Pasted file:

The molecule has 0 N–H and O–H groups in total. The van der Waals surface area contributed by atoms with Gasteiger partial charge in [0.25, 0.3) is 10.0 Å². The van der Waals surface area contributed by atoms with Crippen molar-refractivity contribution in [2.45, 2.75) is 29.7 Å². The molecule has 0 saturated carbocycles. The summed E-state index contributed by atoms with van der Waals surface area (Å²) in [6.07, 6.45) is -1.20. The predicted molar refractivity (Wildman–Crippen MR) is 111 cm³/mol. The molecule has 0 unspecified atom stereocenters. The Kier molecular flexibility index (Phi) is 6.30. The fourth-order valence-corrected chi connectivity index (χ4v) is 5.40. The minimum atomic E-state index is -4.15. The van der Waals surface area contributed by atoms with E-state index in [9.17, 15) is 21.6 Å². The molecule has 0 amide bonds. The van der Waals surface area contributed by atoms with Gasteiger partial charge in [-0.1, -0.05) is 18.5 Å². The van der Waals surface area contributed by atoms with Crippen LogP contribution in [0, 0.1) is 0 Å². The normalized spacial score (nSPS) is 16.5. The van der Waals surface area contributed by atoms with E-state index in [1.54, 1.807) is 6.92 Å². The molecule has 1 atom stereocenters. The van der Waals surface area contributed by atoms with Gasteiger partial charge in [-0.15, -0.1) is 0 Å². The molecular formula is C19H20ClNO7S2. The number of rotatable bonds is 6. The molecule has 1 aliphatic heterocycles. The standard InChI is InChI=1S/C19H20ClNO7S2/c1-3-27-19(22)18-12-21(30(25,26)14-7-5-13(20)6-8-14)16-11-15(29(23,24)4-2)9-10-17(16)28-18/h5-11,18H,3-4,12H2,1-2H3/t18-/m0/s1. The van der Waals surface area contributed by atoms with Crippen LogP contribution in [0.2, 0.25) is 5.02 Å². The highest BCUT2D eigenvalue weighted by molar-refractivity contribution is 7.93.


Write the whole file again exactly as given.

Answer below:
The molecule has 0 N–H and O–H groups in total. The van der Waals surface area contributed by atoms with Gasteiger partial charge in [0.25, 0.3) is 10.0 Å². The van der Waals surface area contributed by atoms with Crippen molar-refractivity contribution in [2.45, 2.75) is 29.7 Å². The molecule has 0 saturated carbocycles. The summed E-state index contributed by atoms with van der Waals surface area (Å²) in [6.07, 6.45) is -1.20. The predicted molar refractivity (Wildman–Crippen MR) is 111 cm³/mol. The molecule has 0 unspecified atom stereocenters. The Kier molecular flexibility index (Phi) is 6.30. The fourth-order valence-corrected chi connectivity index (χ4v) is 5.40. The minimum atomic E-state index is -4.15. The van der Waals surface area contributed by atoms with E-state index in [9.17, 15) is 21.6 Å². The molecule has 0 amide bonds. The van der Waals surface area contributed by atoms with Gasteiger partial charge in [-0.1, -0.05) is 18.5 Å². The van der Waals surface area contributed by atoms with Crippen LogP contribution in [0, 0.1) is 0 Å². The normalized spacial score (nSPS) is 16.5. The van der Waals surface area contributed by atoms with E-state index in [1.54, 1.807) is 6.92 Å². The molecule has 1 atom stereocenters. The van der Waals surface area contributed by atoms with Gasteiger partial charge in [-0.15, -0.1) is 0 Å². The molecular formula is C19H20ClNO7S2. The number of rotatable bonds is 6. The molecule has 1 aliphatic heterocycles. The standard InChI is InChI=1S/C19H20ClNO7S2/c1-3-27-19(22)18-12-21(30(25,26)14-7-5-13(20)6-8-14)16-11-15(29(23,24)4-2)9-10-17(16)28-18/h5-11,18H,3-4,12H2,1-2H3/t18-/m0/s1. The van der Waals surface area contributed by atoms with Crippen LogP contribution in [0.2, 0.25) is 5.02 Å². The highest BCUT2D eigenvalue weighted by molar-refractivity contribution is 7.93.